by Tony Vidler
More often than not the decision on whether to keep someone on the team is driven by recent productivity performance alone, and that is a relatively one-dimensional assessment of someone’s ability to contribute. It IS an important factor – one of the two essential decision making points in fact. But it must be kept in perspective – the production or revenue contribution is one of the two major decision points.
The second and equally important area to consider when building the team, even one focussed on high performance, is character. Someone with the right values and right character, but with poor performance in their current position is well worth working on. Someone with high performance but poor character is well worth letting go.
In this instance when I talk about “character” I am referring to a small bundle of super important things: their personality, values, and behaviours. These are the elements which add up to “character”, and that matters more than productivity. Not all high performers are good for your business. Not all of them are good for your sanity and peace of mind either. Character eventually shows through, particularly when those “producers” are under stress or external pressures. Poor character combined with high pressure makes high performers dangerous liabilities. Even if they never quite become significant liabilities, you will inevitably find your margin continually being squeezed by the prima donna’s…it usually ends in tears at some point. More often than not your tears.
The following matrix succinctly captures who to let go of in the team, and who you should definitely keep – and who is worth persisting with.
If you are trying to build a high performance team for your business you will find that the essential ingredient over the long haul is getting people of the right character working in your business.
Sometimes a bad hire in one role is still a good hire…you just got a good player and put them in the wrong position on the team, right?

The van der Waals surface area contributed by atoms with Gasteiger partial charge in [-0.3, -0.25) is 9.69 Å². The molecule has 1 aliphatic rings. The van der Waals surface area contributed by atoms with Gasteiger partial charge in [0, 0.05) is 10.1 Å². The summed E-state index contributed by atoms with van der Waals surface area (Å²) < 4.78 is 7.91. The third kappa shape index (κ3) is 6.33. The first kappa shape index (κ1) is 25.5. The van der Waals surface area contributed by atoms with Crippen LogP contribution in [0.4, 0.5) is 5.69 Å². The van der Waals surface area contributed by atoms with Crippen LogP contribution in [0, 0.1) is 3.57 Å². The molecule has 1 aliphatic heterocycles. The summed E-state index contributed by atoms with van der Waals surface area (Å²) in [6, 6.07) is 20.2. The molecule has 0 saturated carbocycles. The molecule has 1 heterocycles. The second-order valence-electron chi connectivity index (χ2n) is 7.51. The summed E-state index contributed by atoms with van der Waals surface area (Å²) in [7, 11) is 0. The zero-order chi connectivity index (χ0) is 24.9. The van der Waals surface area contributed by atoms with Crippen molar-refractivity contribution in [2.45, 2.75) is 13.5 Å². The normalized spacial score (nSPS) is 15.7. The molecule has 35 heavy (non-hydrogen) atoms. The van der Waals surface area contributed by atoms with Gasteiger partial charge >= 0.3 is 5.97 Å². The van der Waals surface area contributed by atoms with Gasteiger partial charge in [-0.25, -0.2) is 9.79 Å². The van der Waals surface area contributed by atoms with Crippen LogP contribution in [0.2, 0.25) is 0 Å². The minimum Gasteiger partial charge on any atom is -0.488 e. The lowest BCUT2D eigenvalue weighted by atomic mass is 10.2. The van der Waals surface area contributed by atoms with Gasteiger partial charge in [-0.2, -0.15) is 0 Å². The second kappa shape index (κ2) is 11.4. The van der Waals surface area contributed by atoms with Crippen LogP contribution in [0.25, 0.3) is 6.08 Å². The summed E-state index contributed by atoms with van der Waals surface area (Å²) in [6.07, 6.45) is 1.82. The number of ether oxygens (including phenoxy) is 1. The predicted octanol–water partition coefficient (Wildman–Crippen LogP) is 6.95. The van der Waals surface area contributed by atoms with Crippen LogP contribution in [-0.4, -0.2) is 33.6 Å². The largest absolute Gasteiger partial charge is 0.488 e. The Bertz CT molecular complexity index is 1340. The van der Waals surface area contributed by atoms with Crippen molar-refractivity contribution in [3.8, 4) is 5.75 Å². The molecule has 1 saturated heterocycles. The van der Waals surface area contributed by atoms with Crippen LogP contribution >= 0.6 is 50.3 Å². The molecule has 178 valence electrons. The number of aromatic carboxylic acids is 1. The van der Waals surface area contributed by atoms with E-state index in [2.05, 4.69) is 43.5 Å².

I have hired people as advisers, and later converted them to excellent operations or admin staff. Because they were good people with great attributes and who contributed strongly to the performance of the business. I had just hired them for the wrong job to begin with – which is my error as a manager, not their fault as a person.
Running a professional practice has been described before as “running an adult day care centre” and there is a touch of truth in it. A practice runs on people, and it is run by people. People have private life stresses and issues that flow into the workplace, and people have good and bad days for all sorts of reasons.
Not surprisingly, fluctuating performance is to be expected in a team of people. So performance alone is an inadequate measure of a persons worth to the practice. Good people have bad days. Or bad months or quarters. But they are still good people…
When trying to build a fabulous team, and working out who to keep on the time, spend more time considering character than performance. Character is actually a heck of a lot more important in the long run. Get that right and you will have less stress and a much happier team too.